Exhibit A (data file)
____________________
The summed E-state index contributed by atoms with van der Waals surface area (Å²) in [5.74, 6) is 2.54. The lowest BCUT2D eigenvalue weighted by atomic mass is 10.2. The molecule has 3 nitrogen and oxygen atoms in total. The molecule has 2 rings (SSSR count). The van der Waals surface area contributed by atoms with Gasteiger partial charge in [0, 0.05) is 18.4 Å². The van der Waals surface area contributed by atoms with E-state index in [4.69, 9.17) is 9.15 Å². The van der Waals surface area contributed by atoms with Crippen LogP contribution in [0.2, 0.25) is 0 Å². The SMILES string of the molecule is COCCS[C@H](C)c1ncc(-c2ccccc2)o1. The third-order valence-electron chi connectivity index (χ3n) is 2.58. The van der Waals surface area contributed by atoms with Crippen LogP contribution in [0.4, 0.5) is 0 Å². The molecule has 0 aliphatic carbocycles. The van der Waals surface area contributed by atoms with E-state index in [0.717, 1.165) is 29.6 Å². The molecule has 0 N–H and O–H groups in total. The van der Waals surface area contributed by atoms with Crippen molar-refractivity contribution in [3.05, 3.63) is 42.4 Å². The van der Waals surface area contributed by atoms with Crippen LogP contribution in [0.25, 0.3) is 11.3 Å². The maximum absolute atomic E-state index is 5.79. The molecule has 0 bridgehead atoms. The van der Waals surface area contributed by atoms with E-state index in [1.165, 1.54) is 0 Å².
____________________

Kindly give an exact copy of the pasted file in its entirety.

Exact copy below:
The summed E-state index contributed by atoms with van der Waals surface area (Å²) in [5.74, 6) is 2.54. The lowest BCUT2D eigenvalue weighted by atomic mass is 10.2. The molecule has 3 nitrogen and oxygen atoms in total. The molecule has 2 rings (SSSR count). The van der Waals surface area contributed by atoms with Gasteiger partial charge in [0, 0.05) is 18.4 Å². The van der Waals surface area contributed by atoms with E-state index in [4.69, 9.17) is 9.15 Å². The van der Waals surface area contributed by atoms with Crippen LogP contribution in [0.2, 0.25) is 0 Å². The SMILES string of the molecule is COCCS[C@H](C)c1ncc(-c2ccccc2)o1. The third-order valence-electron chi connectivity index (χ3n) is 2.58. The van der Waals surface area contributed by atoms with Crippen LogP contribution in [0.4, 0.5) is 0 Å². The molecule has 0 aliphatic carbocycles. The van der Waals surface area contributed by atoms with E-state index in [0.717, 1.165) is 29.6 Å². The molecule has 0 N–H and O–H groups in total. The van der Waals surface area contributed by atoms with Crippen molar-refractivity contribution in [3.05, 3.63) is 42.4 Å². The van der Waals surface area contributed by atoms with Crippen LogP contribution in [0.25, 0.3) is 11.3 Å². The maximum absolute atomic E-state index is 5.79. The molecule has 0 bridgehead atoms. The van der Waals surface area contributed by atoms with E-state index in [1.165, 1.54) is 0 Å².